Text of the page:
But getting to the meat of it, this article indicates that all international analysts are saying buy-buy-buy to this stock. It’s true that no major analysts have “sell” recommendations against Pacific Rubiales, but it’s also true that a third of them have “hold,” according to Thomson/First Call figures available from that expensive, hard-to-find data source, Yahoo Finance. And in the grade inflation world of stock analysis, Hold is often the lowest ranking you can get without being truly dreadful. So, while analysts are positive, it’s just not the case that they are uniquely rah-rah for Pacific Rubiales.
This article is so bad that I think it should be considered journalistic malpractice. Anyone taking this article seriously is risking his or her wallet. And go figure — yesterday, with the Bogota exchange open and the more active Toronto exchange closed (for
the first real shorts weather in 8 months Victoria Day), Pacific Rubiales shares rose for the first trading session in four. Of course one can’t attribute this 0.4% rise to the article, but you do have to wonder if this hype affected people’s purchases. I mean, is it too much to expect a newspaper to report the news, rather than trying to sell readers shares of one particular oil company? And unfortunately, this is pretty typical of the Colombian press reporting on the country’s oil boom.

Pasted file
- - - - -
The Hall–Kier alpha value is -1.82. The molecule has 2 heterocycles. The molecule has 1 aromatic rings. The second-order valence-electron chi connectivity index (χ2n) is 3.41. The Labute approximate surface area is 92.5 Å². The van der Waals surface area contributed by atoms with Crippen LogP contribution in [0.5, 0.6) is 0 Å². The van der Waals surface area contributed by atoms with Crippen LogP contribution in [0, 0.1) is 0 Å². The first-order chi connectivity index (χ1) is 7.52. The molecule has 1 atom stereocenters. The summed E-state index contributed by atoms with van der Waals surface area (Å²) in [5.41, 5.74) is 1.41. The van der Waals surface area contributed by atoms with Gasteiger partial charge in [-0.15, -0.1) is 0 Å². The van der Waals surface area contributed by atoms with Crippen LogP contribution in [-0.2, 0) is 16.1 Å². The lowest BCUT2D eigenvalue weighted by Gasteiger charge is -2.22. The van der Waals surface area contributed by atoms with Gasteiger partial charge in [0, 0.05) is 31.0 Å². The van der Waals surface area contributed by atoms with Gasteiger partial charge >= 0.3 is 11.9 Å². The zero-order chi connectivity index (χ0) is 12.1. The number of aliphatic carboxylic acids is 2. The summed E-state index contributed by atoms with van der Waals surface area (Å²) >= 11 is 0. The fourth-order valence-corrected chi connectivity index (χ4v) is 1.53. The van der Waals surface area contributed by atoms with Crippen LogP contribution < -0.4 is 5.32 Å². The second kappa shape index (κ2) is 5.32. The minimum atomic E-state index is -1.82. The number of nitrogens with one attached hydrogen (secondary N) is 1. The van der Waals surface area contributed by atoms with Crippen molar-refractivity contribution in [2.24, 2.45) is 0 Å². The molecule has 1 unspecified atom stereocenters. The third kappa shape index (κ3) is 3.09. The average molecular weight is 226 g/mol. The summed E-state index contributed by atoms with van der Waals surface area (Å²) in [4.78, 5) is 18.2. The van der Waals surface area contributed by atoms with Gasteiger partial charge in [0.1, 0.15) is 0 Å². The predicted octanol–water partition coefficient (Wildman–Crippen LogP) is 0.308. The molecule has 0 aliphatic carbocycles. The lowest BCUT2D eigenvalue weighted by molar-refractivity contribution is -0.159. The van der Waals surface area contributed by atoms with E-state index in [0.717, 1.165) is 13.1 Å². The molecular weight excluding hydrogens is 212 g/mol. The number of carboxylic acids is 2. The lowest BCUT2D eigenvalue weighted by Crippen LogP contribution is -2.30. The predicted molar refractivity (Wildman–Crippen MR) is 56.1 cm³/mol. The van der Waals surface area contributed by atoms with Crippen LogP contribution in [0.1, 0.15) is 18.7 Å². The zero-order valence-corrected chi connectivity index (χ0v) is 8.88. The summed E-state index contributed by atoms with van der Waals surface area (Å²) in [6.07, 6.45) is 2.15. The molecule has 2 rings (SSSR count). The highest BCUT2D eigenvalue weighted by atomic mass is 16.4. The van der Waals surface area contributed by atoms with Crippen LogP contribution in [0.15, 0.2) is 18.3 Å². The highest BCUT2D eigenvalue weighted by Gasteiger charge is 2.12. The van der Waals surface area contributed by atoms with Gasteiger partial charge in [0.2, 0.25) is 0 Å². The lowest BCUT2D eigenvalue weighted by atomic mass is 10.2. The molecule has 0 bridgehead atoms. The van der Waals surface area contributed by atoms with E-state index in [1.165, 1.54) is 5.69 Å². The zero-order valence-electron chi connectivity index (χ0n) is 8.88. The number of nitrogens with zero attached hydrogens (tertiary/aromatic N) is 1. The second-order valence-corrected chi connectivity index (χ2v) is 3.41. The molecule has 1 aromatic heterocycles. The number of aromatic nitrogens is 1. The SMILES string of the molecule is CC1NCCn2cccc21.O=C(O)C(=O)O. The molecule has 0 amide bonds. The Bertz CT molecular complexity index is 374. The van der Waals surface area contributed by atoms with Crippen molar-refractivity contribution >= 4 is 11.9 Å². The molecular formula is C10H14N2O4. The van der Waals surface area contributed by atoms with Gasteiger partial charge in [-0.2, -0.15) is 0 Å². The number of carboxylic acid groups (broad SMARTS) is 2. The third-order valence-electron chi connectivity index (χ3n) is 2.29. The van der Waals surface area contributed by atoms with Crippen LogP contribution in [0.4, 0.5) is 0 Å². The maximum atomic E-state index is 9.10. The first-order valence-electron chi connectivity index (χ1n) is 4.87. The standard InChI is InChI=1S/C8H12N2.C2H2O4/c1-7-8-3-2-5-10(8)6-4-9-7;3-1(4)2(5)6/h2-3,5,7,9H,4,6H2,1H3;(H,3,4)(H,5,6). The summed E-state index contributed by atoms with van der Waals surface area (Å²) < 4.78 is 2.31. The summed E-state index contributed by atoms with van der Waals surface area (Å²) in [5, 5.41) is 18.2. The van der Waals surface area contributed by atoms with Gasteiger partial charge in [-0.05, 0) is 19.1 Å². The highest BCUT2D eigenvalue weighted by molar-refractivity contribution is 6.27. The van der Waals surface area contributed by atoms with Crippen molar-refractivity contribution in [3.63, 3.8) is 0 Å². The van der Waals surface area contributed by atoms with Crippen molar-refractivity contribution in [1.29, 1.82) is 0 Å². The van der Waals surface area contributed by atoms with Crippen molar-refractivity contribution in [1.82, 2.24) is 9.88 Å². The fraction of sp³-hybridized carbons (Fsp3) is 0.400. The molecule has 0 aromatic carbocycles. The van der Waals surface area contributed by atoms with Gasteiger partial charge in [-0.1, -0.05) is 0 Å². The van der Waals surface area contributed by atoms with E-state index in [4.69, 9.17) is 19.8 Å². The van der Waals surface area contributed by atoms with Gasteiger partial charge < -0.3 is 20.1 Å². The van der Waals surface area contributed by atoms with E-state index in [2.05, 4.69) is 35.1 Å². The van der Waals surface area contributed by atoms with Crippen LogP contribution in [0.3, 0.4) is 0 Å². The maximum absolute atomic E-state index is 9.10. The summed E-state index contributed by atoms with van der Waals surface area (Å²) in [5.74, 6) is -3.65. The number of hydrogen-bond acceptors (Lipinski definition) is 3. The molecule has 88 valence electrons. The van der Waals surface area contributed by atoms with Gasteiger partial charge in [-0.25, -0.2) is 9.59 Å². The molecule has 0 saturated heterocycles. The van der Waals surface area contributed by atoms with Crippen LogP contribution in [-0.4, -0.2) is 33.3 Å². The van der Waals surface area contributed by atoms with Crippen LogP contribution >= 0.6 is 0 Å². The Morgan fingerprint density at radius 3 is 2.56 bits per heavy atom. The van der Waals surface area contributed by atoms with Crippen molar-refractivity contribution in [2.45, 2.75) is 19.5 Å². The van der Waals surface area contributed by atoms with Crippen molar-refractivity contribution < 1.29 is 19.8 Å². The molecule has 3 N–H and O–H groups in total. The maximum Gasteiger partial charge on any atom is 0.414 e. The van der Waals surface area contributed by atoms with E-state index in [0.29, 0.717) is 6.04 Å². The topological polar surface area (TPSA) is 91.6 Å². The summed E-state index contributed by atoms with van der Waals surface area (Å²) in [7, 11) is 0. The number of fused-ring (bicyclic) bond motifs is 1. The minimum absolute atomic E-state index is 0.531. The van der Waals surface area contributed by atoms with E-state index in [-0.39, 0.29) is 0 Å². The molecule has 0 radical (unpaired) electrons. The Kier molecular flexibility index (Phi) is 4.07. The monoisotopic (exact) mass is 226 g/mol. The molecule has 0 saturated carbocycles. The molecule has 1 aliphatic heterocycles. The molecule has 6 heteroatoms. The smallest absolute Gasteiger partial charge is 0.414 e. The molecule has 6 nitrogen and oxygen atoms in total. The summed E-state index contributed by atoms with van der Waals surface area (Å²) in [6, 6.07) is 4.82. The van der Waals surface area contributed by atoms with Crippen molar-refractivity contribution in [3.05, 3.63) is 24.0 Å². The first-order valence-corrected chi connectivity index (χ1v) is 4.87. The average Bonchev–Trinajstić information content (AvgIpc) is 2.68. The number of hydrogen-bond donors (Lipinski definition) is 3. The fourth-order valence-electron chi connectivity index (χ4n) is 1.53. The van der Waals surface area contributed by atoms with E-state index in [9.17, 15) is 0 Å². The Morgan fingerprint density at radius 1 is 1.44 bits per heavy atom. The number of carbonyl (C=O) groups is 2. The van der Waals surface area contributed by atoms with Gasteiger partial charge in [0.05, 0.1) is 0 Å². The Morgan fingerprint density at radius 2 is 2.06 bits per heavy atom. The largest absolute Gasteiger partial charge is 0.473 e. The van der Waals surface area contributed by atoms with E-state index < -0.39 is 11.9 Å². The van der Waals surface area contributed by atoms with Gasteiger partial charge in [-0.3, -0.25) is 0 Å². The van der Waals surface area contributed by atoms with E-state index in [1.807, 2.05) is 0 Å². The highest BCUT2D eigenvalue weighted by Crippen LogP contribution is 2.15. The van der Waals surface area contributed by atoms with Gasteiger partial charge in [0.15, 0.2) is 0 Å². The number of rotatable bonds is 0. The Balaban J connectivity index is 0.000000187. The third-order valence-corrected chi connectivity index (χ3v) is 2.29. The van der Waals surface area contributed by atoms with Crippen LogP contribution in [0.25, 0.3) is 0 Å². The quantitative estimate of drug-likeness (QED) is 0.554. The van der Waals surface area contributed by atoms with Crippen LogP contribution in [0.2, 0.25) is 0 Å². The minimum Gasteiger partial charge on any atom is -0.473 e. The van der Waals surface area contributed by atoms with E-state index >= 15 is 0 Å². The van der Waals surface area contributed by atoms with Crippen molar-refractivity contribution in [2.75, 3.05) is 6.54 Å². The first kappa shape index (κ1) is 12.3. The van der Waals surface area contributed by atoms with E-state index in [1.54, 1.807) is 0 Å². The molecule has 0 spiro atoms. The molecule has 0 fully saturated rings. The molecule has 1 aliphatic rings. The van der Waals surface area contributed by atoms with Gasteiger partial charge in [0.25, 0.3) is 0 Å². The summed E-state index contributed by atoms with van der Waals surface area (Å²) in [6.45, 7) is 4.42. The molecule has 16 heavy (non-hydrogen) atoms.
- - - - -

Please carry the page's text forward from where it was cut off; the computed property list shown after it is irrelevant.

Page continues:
This is dangerous, and not just for the individual investors. At some point, a lot of middle-class Colombians are going to be left holding bags full of oil company stocks that have declined in value, because that’s one of the things stocks do. They go up and they go down. We’ll see how people react. They may blame themselves and take it in stride like good Junior Capitalists. Or they may react as they did the last time that an overhyped investment with no risk warnings turned out badly. Now, this isn’t an exact comparison, because the last one was almost entirely a scam, while oil companies at least have a possibility of success — and some, like Pacific Rubiales, are really pumping oil and everything. I am comparing the hype, not the companies, understand?
But to get to the point, here is what they did when the investment pools in southern Colombia went sour. They freaked out. As the BBC said at the time:
Thousands of Colombians have taken part in violent protests in several cities to demand the return of money invested in disreputable financial schemes.
Police used batons and tear gas to control angry investors and curfews were declared in several cities.
In Popayan in the south-western department of Cauca, 2,000 depositors stormed an investment firm’s offices.
In Pereira, in Risaralda, police caught two men hurrying out the back door of a scheme’s office with suitcases of cash.
They offered one of the cases to the police to let them go.
The BBC’s Jeremy McDermott in Medellin says they are now in custody and that is the safest place for them, as conned investors have threatened to lynch them.